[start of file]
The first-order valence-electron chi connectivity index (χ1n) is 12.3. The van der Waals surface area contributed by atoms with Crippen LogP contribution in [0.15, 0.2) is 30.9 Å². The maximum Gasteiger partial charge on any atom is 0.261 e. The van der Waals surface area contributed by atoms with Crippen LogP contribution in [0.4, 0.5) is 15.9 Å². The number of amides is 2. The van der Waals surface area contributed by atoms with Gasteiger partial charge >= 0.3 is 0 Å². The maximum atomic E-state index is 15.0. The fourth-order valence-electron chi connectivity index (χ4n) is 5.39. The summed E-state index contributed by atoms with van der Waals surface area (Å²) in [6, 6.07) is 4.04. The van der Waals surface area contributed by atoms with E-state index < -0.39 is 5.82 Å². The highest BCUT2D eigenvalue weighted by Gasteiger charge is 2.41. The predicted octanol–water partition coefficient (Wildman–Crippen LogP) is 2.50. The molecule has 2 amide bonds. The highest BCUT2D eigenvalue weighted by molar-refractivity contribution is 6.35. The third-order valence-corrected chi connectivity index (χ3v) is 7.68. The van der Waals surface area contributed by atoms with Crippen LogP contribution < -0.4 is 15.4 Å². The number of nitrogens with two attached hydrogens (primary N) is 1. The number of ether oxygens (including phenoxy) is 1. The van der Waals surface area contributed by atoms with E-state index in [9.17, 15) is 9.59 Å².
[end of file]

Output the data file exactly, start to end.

The first-order valence-electron chi connectivity index (χ1n) is 12.3. The van der Waals surface area contributed by atoms with Crippen LogP contribution in [0.15, 0.2) is 30.9 Å². The maximum Gasteiger partial charge on any atom is 0.261 e. The van der Waals surface area contributed by atoms with Crippen LogP contribution in [0.4, 0.5) is 15.9 Å². The number of amides is 2. The van der Waals surface area contributed by atoms with Gasteiger partial charge >= 0.3 is 0 Å². The maximum atomic E-state index is 15.0. The fourth-order valence-electron chi connectivity index (χ4n) is 5.39. The summed E-state index contributed by atoms with van der Waals surface area (Å²) in [6, 6.07) is 4.04. The van der Waals surface area contributed by atoms with E-state index < -0.39 is 5.82 Å². The highest BCUT2D eigenvalue weighted by Gasteiger charge is 2.41. The predicted octanol–water partition coefficient (Wildman–Crippen LogP) is 2.50. The molecule has 2 amide bonds. The highest BCUT2D eigenvalue weighted by molar-refractivity contribution is 6.35. The third-order valence-corrected chi connectivity index (χ3v) is 7.68. The van der Waals surface area contributed by atoms with Crippen LogP contribution < -0.4 is 15.4 Å². The number of nitrogens with two attached hydrogens (primary N) is 1. The number of ether oxygens (including phenoxy) is 1. The van der Waals surface area contributed by atoms with E-state index in [9.17, 15) is 9.59 Å².